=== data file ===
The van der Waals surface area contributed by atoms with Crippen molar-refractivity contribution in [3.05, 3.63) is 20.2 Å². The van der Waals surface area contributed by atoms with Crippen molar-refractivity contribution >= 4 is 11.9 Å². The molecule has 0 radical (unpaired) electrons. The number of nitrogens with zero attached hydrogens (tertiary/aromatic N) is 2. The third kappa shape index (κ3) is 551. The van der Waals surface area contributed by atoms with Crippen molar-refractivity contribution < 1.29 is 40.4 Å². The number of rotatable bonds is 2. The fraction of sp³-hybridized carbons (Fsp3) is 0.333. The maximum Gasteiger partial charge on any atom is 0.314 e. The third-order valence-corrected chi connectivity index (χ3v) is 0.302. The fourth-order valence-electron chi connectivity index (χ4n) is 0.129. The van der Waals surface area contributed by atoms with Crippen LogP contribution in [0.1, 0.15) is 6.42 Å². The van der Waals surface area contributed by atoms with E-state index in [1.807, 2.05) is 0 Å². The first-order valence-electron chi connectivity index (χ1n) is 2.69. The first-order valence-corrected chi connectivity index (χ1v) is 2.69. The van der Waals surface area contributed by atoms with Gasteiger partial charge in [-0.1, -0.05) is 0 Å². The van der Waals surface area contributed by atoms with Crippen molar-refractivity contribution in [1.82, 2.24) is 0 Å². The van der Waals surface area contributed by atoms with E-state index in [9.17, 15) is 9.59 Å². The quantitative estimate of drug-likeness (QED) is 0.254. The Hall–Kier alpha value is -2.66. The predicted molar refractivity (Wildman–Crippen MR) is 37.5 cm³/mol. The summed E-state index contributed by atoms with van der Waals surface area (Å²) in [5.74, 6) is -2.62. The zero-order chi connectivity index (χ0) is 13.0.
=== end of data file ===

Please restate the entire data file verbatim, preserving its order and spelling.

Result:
The van der Waals surface area contributed by atoms with Crippen molar-refractivity contribution in [3.05, 3.63) is 20.2 Å². The van der Waals surface area contributed by atoms with Crippen molar-refractivity contribution >= 4 is 11.9 Å². The molecule has 0 radical (unpaired) electrons. The number of nitrogens with zero attached hydrogens (tertiary/aromatic N) is 2. The third kappa shape index (κ3) is 551. The van der Waals surface area contributed by atoms with Crippen molar-refractivity contribution < 1.29 is 40.4 Å². The number of rotatable bonds is 2. The fraction of sp³-hybridized carbons (Fsp3) is 0.333. The maximum Gasteiger partial charge on any atom is 0.314 e. The third-order valence-corrected chi connectivity index (χ3v) is 0.302. The fourth-order valence-electron chi connectivity index (χ4n) is 0.129. The van der Waals surface area contributed by atoms with Crippen LogP contribution in [0.1, 0.15) is 6.42 Å². The van der Waals surface area contributed by atoms with E-state index in [1.807, 2.05) is 0 Å². The first-order valence-electron chi connectivity index (χ1n) is 2.69. The first-order valence-corrected chi connectivity index (χ1v) is 2.69. The van der Waals surface area contributed by atoms with Gasteiger partial charge in [-0.1, -0.05) is 0 Å². The van der Waals surface area contributed by atoms with Crippen molar-refractivity contribution in [1.82, 2.24) is 0 Å². The van der Waals surface area contributed by atoms with E-state index in [9.17, 15) is 9.59 Å². The quantitative estimate of drug-likeness (QED) is 0.254. The Hall–Kier alpha value is -2.66. The predicted molar refractivity (Wildman–Crippen MR) is 37.5 cm³/mol. The summed E-state index contributed by atoms with van der Waals surface area (Å²) in [5.74, 6) is -2.62. The zero-order chi connectivity index (χ0) is 13.0.